Wouldn't you know it? Immediately after I did all that whining about no good peaches in Maine the other day, I got an email from my local farm store saying they had--guess what?--peaches! (Dare I complain about lack of apricots in hopes that a rare batch of same will appear from nowhere??) I ran right over and bought a big bag full and stayed up late making jam.
See how gorgeous it is?
I've been experimenting with no-added-pectin jam since last summer--actually, experimenting is the wrong word, since that implies study design, a hypothesis, a control batch and record-keeping, so let's say instead that I've been playing around with no-added-pectin jam and my conclusion, thus far is: (added) pectin, who needs it? My cynical mind assumes it's an industrial by-product of some kind and would otherwise be costly to dispose of, so instead it's packaged and sold as essential.
My general rule of thumb when making no-added-pectin jams is: 4 cups crushed fruit to 4 cups sugar (I use organic sugar, which works fine, despite not being white-white. I would advise against using turbinado, which renders the jam ugly brown and, apparently, the molasses has an effect on the jelling). For non-sour fruits I add also 1/4 cup lemon juice.
Sometimes I mix it all together and let it macerate for an hour or so before boiling. Sometimes I bring just the crushed fruit to a boil, then add the (pre-warmed in a pan in a low oven) sugar.
Some fruit only takes 5-10 minutes of boiling (raspberries, blackberries), some takes longer. I try to avoid the 30 to 40-minute boils recommended for other fruits, because that just seems cooked to death (also, I prefer a softer, less jelly-like, jam). The peach called for 40 minutes of boil, but between 15 and 20 it went from a beautiful golden color to the dark orange you see here (I kept the skins on, which added to the darker color as well, I believe) and started to burn to the pan. My preferred test-for-doneness method is to place a couple of saucers in the freezer, dollop a spoonful of jam onto one of them as it seems to be getting close to done, place it back in the freezer for a minute or two, then push my finger across the surface. If it wrinkles, it's done. If not, boil a few more minutes and repeat.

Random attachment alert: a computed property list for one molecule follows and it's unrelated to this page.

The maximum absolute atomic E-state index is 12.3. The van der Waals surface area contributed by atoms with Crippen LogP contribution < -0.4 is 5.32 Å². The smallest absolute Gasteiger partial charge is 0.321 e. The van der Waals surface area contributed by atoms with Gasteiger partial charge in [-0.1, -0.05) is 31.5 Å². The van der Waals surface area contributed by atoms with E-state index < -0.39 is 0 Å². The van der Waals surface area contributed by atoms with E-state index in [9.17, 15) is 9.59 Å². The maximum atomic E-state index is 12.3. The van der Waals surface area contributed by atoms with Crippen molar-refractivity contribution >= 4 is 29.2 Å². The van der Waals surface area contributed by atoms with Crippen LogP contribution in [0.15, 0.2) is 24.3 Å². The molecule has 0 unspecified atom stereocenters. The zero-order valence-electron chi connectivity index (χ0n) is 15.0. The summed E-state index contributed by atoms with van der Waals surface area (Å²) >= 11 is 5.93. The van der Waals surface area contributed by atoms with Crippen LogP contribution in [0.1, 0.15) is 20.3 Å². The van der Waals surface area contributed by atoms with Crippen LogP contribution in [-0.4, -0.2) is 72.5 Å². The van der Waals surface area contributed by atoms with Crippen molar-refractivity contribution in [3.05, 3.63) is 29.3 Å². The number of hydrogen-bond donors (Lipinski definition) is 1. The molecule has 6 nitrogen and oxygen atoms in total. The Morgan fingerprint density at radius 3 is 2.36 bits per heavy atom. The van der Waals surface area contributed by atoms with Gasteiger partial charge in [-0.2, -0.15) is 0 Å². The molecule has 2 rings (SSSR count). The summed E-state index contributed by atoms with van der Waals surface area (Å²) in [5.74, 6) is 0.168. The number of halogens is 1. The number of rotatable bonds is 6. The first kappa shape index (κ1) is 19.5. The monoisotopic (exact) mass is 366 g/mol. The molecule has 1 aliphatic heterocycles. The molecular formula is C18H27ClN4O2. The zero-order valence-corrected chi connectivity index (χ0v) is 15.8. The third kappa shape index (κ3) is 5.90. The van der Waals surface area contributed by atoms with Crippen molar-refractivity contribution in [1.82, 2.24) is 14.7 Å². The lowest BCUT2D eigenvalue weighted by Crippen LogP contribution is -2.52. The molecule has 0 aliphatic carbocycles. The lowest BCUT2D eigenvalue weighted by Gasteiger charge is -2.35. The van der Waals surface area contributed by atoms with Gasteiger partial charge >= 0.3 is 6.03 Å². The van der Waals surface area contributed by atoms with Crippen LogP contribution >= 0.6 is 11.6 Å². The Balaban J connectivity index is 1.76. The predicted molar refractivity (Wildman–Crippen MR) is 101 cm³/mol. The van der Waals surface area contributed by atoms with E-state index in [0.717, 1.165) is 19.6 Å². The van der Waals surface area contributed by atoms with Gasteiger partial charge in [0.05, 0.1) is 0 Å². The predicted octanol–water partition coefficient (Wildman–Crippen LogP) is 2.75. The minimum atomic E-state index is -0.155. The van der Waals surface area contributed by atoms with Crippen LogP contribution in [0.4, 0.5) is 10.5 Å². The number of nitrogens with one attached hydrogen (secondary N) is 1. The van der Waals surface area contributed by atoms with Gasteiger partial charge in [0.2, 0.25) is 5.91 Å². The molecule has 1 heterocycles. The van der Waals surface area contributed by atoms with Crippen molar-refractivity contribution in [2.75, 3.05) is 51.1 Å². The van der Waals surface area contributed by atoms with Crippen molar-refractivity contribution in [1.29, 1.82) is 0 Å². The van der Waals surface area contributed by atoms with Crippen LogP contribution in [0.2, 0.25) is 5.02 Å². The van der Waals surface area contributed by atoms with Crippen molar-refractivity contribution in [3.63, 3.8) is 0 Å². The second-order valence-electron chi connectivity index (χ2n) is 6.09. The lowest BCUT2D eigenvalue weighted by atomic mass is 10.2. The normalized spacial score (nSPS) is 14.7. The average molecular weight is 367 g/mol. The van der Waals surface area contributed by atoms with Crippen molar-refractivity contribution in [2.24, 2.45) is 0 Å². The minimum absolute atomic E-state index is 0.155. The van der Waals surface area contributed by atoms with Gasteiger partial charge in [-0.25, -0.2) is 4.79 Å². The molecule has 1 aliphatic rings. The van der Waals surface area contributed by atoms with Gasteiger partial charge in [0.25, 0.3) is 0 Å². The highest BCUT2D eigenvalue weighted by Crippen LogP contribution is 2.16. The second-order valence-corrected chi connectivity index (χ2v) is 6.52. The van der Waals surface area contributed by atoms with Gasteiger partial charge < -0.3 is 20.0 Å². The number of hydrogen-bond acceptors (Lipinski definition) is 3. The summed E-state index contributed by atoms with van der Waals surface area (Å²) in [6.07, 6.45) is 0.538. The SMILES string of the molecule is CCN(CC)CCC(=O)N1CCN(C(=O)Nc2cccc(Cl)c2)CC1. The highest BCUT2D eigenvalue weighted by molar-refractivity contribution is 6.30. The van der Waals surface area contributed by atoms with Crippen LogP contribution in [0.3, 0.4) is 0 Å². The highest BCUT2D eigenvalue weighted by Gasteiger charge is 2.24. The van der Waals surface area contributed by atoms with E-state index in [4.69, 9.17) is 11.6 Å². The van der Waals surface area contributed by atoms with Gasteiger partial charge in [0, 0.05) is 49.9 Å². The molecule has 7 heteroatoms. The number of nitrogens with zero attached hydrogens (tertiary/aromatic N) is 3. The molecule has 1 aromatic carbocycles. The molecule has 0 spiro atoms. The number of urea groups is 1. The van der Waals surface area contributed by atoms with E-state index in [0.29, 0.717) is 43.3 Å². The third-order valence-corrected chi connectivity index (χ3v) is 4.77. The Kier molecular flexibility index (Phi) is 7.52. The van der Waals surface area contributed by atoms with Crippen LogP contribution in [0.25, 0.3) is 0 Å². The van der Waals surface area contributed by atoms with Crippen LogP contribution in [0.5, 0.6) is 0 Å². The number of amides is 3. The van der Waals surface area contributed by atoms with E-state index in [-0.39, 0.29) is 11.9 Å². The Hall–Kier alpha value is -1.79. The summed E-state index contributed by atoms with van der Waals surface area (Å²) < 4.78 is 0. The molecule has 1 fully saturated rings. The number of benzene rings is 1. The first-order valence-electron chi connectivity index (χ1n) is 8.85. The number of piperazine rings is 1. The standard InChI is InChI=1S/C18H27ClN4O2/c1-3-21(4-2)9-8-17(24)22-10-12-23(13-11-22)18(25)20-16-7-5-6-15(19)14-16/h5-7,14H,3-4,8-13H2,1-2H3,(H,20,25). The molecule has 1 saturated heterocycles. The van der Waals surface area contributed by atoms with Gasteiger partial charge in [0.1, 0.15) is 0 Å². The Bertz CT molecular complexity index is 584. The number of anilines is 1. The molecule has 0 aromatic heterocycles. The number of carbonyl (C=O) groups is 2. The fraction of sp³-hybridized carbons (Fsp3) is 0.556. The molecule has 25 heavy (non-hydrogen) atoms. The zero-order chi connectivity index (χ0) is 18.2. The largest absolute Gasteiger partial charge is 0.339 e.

Some variations on the theme:
With strawberry this year, I had intended to make three batches, but discovered after I had crushed 4 cups of fruit in each of three pans, that I was short by about two cups of sugar. Instead I divided the third batch and between the first two. The down side was that every time it came to a rolling boil, it would overflow, so it never really got to temperature. I also tried straining out the fruit and just boiling the juice/sugar mixture for 20 or 25 minutes, then adding the fruit for another five or ten, to keep a fresher flavor. Still I never got up to full boil long, and ended up with a saucier jam (which I am totally fine with, but it may not be gift-worthy).
With blueberry, I used 6 cups whole berries to 3 1/2 cups sugar. The boiling time was probably about 15 or 20 minutes (woefully I don't take notes!) rather than the recommended 30. Last year my blueberry (using the 4:4 ratio) was way too stiff; this year's I think came out better.
My best and favorite jam is 4 Berry: one cup each raspberries, blackberries, blueberries and strawberries. We're having an off blackberry year (they're an every-other-year crop), so I'm not sure if I'll be able to come up with enough of them for a batch this year, but if I do, it will probably be my last batch of jam, and then I hope we'll have enough to see us through to next summer.
For years I tried to make low-sugar jams with special low-sugar pectin, but was never pleased with the results--bland flavor, mushy texture, dull color, short shelf life once opened. I was afraid I would poison my family with it. I think the 4:4 fruit:sugar ratio is slightly less sugar than some jam with added pectin recipes, but it is sugary, if that bothers you. Then again, it's only meant to be eaten in small quantities.
What are your jam secrets?